16. Not easily understood; not clear or legible; abstruse or blind; as, an obscure passage or inscription. Webster Dictionary DB
  17. Not clear, full, or distinct; clouded; imperfect; as, an obscure view of remote objects. Webster Dictionary DB
  18. To render obscure; to darken; to make dim; to keep in the dark; to hide; to make less visible, intelligible, legible, glorious, beautiful, or illustrious. Webster Dictionary DB
  19. To conceal one's self; to hide; to keep dark. Webster Dictionary DB
  20. Obscurity. Webster Dictionary DB
  21. Without clearness or distinctness; as, an obscure view; shadowy; dim; dark; as, an obscure room; not easily understood; as, an obscure meaning; illegible; as, faint or obscure writing; remote; unknown; as, he lived in an obscure little village; secluded; humble; as, he occupied an obscure position. The Winston Simplified Dictionary. By William Dodge Lewis, Edgar Arthur Singer. Published 1919.
  22. To darken or hide from view; as, clouds obscure the sun; to render less intelligible; as, to obscure one's meaning. The Winston Simplified Dictionary. By William Dodge Lewis, Edgar Arthur Singer. Published 1919.
  23. Obscurely. The Concise Standard Dictionary of the English Language. By James Champlin Fernald. Published 1919.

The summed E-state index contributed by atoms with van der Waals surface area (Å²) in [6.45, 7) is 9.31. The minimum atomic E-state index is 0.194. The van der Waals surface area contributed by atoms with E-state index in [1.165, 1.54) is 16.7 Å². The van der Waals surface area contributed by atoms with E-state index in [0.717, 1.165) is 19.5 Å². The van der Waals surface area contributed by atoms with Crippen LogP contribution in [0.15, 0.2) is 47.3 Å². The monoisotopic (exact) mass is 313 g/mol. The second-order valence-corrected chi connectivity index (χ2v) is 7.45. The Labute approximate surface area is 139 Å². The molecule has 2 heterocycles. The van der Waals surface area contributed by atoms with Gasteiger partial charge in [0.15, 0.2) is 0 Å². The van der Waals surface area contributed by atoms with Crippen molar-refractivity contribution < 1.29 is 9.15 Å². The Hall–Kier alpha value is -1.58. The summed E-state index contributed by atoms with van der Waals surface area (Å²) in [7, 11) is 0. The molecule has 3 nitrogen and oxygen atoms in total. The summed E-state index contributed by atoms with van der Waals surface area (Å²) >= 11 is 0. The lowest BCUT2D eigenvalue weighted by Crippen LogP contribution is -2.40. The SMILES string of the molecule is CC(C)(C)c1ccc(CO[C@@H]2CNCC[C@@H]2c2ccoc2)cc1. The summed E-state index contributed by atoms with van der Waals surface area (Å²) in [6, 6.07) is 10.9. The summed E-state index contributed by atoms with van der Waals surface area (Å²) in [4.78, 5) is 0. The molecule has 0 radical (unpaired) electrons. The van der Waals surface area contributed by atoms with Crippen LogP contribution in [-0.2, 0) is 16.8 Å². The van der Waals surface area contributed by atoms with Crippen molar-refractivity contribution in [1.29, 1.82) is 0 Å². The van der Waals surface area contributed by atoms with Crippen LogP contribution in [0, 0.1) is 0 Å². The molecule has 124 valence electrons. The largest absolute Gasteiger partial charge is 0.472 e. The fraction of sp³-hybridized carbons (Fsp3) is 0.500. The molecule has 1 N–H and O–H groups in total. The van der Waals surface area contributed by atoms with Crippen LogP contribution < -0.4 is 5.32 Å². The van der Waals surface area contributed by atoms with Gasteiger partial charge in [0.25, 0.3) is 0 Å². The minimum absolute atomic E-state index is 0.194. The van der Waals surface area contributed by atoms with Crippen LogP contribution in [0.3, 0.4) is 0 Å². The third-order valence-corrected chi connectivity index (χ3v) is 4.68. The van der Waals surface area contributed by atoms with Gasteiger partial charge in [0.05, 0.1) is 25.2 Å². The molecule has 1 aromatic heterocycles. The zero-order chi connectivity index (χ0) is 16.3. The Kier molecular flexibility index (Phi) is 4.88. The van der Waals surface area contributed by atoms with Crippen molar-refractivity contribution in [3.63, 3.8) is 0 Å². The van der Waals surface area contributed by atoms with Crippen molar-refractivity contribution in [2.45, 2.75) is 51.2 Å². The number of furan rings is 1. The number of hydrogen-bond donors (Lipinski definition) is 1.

24. Obscureness. The Concise Standard Dictionary of the English Language. By James Champlin Fernald. Published 1919.
  25. Dark: not distinct: not easily understood: not clear or legible: unknown: humble: living in darkness. The american dictionary of the english language. By Daniel Lyons. Published 1899.
  26. To darken: to make less plain. The american dictionary of the english language. By Daniel Lyons. Published 1899.
  27. Dark; indistinct; not easily understood; unknown; humble. The Clarendon dictionary. By William Hand Browne, Samuel Stehman Haldeman. Published 1894.
  28. Obscuration. Nuttall's Standard dictionary of the English language. By Nuttall, P.Austin. Published 1914.
  29. To darken; make less plain. The Clarendon dictionary. By William Hand Browne, Samuel Stehman Haldeman. Published 1894.
  30. To dim, darken, or hide from view. The Concise Standard Dictionary of the English Language. By James Champlin Fernald. Published 1919.
  31. Not clear to the eye or to the mind; dim; dark; indistinct. The Concise Standard Dictionary of the English Language. By James Champlin Fernald. Published 1919.